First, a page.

<span class="mw-page-title-main">The Entertainer (rag)</span> Piano rag by Scott Joplin

"The Entertainer" is a 1902 classic piano rag written by Scott Joplin.

Richard “Dick” Zimmerman is a ragtime performer, historian, author and producer. He is regarded as being one of the key figures responsible for the worldwide revival of ragtime. Zimmerman is the first pianist to have recorded the complete works of Scott Joplin and in 1987 was awarded the first place prize “Champion Ragtime Performer of the World”. Zimmerman was technical advisor for the film Scott Joplin. He is a founder of the "Maple Leaf Club", and is the editor of its publication, "The Rag Times". Zimmerman is also a professional magician. He has contributed many signature illusions to the field of magic and has acted as consultant for such magicians as David Copperfield.

<span class="mw-page-title-main">Swipesy Cakewalk</span>

The "Swipesy Cakewalk" is a ragtime composition published in 1900 by a musical duo consisting of Scott Joplin, who likely composed the trio, and the young composer Arthur Marshall, who most probably composed the rest of the piece with oversight from Joplin. "Swipesy" uses the simple syncopations of a cakewalk - the first beat being a sixteenth, eighth, sixteenth note division, and the second beat an even eighth note division. The style follows the AA BB A CC DD musical form common for both cakewalks and rags, particularly after the earlier publication of Joplin's hit "Maple Leaf Rag". Although called a cakewalk, it departs from the cakewalk form in favor of the more standard ragtime idiom at various points, most notably throughout the C (Trio) section. "Swipesy" was most likely written in the late 1890s when Joplin was living with the Marshall family and teaching Arthur composition.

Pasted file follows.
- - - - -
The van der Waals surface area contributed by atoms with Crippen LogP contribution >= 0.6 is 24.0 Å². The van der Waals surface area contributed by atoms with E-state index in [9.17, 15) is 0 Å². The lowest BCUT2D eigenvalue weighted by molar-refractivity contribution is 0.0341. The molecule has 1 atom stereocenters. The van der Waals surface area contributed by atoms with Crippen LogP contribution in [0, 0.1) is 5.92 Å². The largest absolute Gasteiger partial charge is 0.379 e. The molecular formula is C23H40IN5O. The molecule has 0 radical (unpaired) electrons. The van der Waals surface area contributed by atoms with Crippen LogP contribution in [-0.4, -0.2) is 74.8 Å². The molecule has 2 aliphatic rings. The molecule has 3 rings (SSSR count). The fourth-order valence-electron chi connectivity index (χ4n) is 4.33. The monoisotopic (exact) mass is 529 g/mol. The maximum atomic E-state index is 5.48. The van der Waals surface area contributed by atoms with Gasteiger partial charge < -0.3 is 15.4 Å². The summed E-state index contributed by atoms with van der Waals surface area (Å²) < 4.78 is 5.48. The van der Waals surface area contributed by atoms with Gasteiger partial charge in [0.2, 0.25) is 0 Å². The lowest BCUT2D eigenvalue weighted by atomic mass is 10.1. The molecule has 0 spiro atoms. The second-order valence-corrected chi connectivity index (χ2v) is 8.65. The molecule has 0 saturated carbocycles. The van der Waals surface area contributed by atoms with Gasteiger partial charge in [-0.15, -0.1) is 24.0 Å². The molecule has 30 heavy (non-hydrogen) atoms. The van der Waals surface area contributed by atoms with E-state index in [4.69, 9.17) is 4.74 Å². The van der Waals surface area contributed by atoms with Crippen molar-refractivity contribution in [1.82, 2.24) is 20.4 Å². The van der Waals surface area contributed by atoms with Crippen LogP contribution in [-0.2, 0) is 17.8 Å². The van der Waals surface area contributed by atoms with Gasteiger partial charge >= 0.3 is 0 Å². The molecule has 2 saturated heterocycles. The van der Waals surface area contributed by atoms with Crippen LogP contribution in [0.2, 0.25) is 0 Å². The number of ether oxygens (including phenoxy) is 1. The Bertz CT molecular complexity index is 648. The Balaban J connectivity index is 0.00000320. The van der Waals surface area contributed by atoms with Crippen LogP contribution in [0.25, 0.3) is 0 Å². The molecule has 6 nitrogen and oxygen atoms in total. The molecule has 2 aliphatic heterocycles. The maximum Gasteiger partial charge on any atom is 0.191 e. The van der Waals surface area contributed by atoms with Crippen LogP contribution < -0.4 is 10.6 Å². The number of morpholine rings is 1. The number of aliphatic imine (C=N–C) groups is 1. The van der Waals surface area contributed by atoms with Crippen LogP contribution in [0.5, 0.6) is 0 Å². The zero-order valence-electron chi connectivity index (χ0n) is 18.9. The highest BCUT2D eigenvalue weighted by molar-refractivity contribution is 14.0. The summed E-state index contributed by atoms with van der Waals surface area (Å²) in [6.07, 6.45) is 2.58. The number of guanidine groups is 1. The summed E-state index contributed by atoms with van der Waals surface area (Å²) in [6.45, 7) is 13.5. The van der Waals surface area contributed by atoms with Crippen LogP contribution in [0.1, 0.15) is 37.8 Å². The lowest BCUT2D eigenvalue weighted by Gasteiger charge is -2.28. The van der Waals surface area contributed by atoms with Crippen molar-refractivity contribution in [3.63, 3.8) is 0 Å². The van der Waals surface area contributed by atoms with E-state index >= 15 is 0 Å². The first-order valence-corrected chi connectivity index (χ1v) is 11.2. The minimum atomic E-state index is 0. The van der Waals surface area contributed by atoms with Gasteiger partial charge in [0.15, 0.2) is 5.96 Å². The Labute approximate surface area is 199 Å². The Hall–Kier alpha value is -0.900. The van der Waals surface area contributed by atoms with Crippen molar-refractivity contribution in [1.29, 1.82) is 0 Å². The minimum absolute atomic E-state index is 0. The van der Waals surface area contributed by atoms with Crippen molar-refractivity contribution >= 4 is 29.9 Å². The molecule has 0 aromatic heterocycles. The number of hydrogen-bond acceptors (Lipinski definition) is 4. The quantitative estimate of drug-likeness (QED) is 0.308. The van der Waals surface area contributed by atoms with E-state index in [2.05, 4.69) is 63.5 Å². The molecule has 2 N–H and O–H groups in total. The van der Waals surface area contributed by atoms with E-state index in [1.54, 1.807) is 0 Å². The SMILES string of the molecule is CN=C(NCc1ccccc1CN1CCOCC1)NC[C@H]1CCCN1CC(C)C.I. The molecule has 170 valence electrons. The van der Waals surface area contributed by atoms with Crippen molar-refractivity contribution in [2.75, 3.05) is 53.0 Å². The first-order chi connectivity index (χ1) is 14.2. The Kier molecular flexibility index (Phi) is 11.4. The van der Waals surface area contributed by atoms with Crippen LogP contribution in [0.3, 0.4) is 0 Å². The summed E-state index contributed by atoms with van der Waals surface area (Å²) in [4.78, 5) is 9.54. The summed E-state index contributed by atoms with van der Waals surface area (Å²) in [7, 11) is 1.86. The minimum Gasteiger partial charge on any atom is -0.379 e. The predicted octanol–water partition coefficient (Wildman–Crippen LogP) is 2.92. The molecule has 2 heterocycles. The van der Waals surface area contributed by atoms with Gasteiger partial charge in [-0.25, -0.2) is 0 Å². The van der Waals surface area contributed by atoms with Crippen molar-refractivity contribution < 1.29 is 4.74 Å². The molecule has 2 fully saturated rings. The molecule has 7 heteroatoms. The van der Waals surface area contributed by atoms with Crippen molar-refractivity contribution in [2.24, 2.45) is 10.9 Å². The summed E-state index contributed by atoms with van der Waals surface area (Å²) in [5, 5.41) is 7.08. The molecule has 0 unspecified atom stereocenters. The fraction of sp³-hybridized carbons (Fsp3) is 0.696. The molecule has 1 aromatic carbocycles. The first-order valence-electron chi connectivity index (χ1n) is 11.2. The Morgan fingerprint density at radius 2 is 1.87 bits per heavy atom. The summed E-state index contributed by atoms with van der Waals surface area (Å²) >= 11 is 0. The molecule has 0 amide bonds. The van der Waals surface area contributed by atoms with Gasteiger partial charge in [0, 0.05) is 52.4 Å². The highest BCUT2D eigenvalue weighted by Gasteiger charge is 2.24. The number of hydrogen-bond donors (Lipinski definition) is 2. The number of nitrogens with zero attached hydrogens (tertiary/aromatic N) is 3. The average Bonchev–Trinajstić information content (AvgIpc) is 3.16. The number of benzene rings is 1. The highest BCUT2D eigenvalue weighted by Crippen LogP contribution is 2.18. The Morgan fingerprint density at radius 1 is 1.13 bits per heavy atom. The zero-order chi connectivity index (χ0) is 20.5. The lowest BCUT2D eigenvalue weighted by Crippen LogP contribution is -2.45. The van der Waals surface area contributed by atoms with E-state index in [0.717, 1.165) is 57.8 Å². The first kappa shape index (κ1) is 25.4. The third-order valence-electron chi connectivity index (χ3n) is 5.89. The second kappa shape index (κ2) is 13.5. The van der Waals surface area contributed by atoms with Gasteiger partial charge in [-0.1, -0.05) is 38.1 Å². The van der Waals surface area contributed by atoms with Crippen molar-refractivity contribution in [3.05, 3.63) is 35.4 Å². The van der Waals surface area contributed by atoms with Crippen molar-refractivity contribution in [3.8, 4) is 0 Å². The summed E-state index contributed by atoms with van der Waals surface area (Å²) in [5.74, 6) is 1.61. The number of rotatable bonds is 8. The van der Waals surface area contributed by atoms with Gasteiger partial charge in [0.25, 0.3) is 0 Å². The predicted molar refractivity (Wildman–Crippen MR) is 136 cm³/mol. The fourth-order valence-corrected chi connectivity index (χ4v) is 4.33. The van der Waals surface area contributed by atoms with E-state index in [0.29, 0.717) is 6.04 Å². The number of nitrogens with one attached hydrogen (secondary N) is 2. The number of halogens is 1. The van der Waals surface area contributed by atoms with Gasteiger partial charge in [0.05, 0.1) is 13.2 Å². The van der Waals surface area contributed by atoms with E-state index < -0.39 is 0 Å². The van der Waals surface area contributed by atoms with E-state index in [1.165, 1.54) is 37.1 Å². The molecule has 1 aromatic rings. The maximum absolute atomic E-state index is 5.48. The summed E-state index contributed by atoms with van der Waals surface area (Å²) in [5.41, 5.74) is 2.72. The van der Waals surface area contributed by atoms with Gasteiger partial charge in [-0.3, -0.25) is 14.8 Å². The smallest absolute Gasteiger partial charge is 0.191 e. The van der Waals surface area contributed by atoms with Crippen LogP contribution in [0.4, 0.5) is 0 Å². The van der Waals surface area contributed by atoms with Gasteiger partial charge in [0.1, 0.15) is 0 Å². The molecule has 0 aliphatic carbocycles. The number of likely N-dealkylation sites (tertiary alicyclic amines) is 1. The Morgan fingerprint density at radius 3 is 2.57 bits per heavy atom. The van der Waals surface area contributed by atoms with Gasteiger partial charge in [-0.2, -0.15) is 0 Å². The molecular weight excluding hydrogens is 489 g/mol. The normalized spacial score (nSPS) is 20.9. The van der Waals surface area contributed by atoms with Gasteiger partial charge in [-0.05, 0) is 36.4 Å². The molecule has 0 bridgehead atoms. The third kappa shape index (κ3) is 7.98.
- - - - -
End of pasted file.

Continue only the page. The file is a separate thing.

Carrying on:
<span class="mw-page-title-main">Magnetic Rag</span> Ragtime composition by Scott Joplin

"Magnetic Rag" is a 1914 ragtime piano composition by American composer Scott Joplin. It is significant for being the last rag which Joplin published in his lifetime, three years before his death in 1917. It is also unique in form and in some of the musical techniques employed in the composition.

<span class="mw-page-title-main">Rudi Blesh</span> American jazz critic and enthusiast

Rudolph Pickett Blesh was an American jazz critic and enthusiast.

<i>A Guest of Honor</i> (opera) Lost opera by Scott Joplin

A Guest of Honor is the first opera created by celebrated ragtime composer Scott Joplin. The opera had two acts, followed the model of grand opera, and followed the events surrounding the 1901 White House dinner hosted by President Theodore Roosevelt for the civil rights leader and educator Booker T. Washington.